Protection  

‘I wish I’d had cover when I lost my daughter and fell into debt’

‘I wish I’d had cover when I lost my daughter and fell into debt’

Trigger warning: This article references child loss.

Baby Lillie was just one month old when she passed away after undergoing two major operations on her bowels and suffering a bout of meningitis, which spread in and around her brain.

Her mother, protection adviser Emma Astley, was 24-and-half weeks pregnant when Lillie was born prematurely.

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When Astley went into labour, she was passed between hospitals due to capacity issues. 

She was then told the labour had stopped, and that after two days of bed rest she would be able to move around again.

But while her husband went home to get a change of clothes, Astley gave birth to Lillie on a hospital toilet. 

“It was awful. She got scooped off and taken away. We were separated then for several hours due to how much blood I had lost,” Astley told FTAdviser. 

In the weeks that passed, Lillie was kept in an incubator on oxygen support. That’s when there was a medical emergency involving her bowels, and the family was rushed to another hospital. 

'It helps me that Lillie's included and people are saying her name'

Lillie survived her first operation, despite just a 10 per cent chance of success. A week later, her bowels burst again, and she survived a second operation.

“She was doing so well. We thought she was going to pull through. She was a little fighter, and we wrote in her diary every day telling her how well she was doing and fighting for us.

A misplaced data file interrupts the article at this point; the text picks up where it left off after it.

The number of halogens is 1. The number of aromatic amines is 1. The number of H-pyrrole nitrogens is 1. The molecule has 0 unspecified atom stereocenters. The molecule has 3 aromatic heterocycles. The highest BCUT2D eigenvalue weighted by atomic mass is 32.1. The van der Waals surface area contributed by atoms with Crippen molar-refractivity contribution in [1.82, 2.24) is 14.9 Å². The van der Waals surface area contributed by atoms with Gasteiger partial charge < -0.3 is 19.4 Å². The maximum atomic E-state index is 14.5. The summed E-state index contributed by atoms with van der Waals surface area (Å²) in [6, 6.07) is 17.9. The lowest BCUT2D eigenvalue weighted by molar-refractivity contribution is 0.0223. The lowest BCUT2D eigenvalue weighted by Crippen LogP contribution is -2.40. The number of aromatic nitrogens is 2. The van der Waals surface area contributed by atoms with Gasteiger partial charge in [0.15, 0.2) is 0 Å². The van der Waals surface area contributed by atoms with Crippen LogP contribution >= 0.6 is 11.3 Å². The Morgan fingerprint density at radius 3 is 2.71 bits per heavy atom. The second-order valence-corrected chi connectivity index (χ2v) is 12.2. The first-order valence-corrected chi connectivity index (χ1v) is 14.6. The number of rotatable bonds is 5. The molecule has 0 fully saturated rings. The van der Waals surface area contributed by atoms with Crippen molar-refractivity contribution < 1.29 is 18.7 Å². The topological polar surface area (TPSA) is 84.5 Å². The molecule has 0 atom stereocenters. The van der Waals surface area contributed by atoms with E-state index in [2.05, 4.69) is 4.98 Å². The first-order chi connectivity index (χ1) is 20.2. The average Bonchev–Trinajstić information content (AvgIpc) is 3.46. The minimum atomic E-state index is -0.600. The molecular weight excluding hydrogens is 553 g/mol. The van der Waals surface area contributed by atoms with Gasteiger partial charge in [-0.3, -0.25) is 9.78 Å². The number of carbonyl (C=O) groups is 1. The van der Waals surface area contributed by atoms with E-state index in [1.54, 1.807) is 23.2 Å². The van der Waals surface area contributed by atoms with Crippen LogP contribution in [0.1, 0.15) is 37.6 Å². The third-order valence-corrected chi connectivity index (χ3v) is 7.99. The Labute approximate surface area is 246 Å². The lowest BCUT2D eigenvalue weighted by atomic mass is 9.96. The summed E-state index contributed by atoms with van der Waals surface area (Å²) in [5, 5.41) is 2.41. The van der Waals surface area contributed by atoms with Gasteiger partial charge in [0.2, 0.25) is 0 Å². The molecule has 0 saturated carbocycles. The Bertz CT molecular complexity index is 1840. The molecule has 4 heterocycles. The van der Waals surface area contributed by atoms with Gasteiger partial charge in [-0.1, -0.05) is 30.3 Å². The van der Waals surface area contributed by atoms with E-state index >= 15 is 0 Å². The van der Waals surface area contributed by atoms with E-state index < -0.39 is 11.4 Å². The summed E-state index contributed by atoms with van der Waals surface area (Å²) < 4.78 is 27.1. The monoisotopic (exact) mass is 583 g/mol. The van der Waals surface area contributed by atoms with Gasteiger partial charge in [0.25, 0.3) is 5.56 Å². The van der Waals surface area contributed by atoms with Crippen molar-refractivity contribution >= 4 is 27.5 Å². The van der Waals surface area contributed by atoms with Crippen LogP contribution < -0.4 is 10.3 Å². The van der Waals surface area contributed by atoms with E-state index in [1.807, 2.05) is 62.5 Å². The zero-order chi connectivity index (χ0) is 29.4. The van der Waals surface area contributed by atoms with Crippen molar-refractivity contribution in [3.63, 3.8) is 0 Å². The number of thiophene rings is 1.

“I still can’t read this diary to this day because of the memories.” said Astley.

But a couple of weeks later, Lillie was diagnosed with meningitis and her family had to say goodbye to her.

Astley was working full-time before she had Lillie but after the birth, she lost her monthly income of £1,200.

“That had a massive impact financially for us. Even though we were struggling with the grief of Lillie and looking after our five-year old son, we were worrying about paying the bills and the rent,” Astley recalled.

Her husband kept his job as a delivery driver, but with just one income to rely on, the couple fell into debt for more than 10 years.

Struggling to pay for essentials such as petrol, they borrowed money from various family members.

“I wish we’d known about insurance. If we’d known about income protection. While there probably wasn’t 'bump cover' back then, there was cover for children. Lillie would have had cystic fibrosis,” Astley explained.